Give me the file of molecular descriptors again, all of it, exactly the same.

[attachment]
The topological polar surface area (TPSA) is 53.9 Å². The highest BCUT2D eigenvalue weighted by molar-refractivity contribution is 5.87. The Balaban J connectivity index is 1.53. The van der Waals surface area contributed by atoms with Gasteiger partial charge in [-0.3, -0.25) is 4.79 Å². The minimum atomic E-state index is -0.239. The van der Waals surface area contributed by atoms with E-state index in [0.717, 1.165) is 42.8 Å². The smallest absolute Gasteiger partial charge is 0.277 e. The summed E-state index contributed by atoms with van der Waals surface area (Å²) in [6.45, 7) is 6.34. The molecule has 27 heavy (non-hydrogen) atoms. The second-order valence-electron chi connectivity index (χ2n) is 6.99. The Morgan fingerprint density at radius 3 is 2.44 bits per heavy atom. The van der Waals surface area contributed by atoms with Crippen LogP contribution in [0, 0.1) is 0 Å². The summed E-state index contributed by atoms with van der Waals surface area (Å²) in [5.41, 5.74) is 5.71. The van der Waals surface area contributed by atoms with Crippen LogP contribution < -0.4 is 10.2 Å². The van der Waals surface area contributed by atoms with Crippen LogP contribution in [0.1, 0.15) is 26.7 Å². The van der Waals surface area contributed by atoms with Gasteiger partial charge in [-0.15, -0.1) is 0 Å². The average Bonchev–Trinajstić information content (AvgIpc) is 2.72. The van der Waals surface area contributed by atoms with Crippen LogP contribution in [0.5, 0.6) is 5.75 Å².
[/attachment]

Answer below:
The topological polar surface area (TPSA) is 53.9 Å². The highest BCUT2D eigenvalue weighted by molar-refractivity contribution is 5.87. The Balaban J connectivity index is 1.53. The van der Waals surface area contributed by atoms with Gasteiger partial charge in [-0.3, -0.25) is 4.79 Å². The minimum atomic E-state index is -0.239. The van der Waals surface area contributed by atoms with E-state index in [0.717, 1.165) is 42.8 Å². The smallest absolute Gasteiger partial charge is 0.277 e. The summed E-state index contributed by atoms with van der Waals surface area (Å²) in [6.45, 7) is 6.34. The molecule has 27 heavy (non-hydrogen) atoms. The second-order valence-electron chi connectivity index (χ2n) is 6.99. The Morgan fingerprint density at radius 3 is 2.44 bits per heavy atom. The van der Waals surface area contributed by atoms with Crippen LogP contribution in [0, 0.1) is 0 Å². The summed E-state index contributed by atoms with van der Waals surface area (Å²) in [5.41, 5.74) is 5.71. The van der Waals surface area contributed by atoms with Crippen LogP contribution < -0.4 is 10.2 Å². The van der Waals surface area contributed by atoms with Crippen LogP contribution in [0.1, 0.15) is 26.7 Å². The van der Waals surface area contributed by atoms with Gasteiger partial charge in [-0.15, -0.1) is 0 Å². The average Bonchev–Trinajstić information content (AvgIpc) is 2.72. The van der Waals surface area contributed by atoms with Crippen LogP contribution in [0.5, 0.6) is 5.75 Å².